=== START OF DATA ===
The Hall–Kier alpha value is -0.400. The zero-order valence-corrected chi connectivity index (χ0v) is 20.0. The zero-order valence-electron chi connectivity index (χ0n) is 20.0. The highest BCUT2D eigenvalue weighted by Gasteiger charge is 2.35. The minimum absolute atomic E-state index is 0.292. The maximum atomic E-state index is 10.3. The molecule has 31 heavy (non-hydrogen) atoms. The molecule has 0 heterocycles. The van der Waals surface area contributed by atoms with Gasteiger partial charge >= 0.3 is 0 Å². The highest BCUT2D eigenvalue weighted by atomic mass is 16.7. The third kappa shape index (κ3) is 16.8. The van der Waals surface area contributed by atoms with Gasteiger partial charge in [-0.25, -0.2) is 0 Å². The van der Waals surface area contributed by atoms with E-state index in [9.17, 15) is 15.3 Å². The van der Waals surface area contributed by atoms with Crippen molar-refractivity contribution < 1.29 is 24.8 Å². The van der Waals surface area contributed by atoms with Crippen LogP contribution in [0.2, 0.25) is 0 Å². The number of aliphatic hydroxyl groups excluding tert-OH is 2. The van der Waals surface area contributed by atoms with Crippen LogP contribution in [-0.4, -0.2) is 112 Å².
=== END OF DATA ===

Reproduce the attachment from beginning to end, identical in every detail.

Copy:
The Hall–Kier alpha value is -0.400. The zero-order valence-corrected chi connectivity index (χ0v) is 20.0. The zero-order valence-electron chi connectivity index (χ0n) is 20.0. The highest BCUT2D eigenvalue weighted by Gasteiger charge is 2.35. The minimum absolute atomic E-state index is 0.292. The maximum atomic E-state index is 10.3. The molecule has 31 heavy (non-hydrogen) atoms. The molecule has 0 heterocycles. The van der Waals surface area contributed by atoms with Gasteiger partial charge >= 0.3 is 0 Å². The highest BCUT2D eigenvalue weighted by atomic mass is 16.7. The third kappa shape index (κ3) is 16.8. The van der Waals surface area contributed by atoms with Gasteiger partial charge in [-0.25, -0.2) is 0 Å². The van der Waals surface area contributed by atoms with E-state index in [9.17, 15) is 15.3 Å². The van der Waals surface area contributed by atoms with Crippen molar-refractivity contribution < 1.29 is 24.8 Å². The van der Waals surface area contributed by atoms with Crippen LogP contribution in [0.2, 0.25) is 0 Å². The number of aliphatic hydroxyl groups excluding tert-OH is 2. The van der Waals surface area contributed by atoms with Crippen LogP contribution in [-0.4, -0.2) is 112 Å².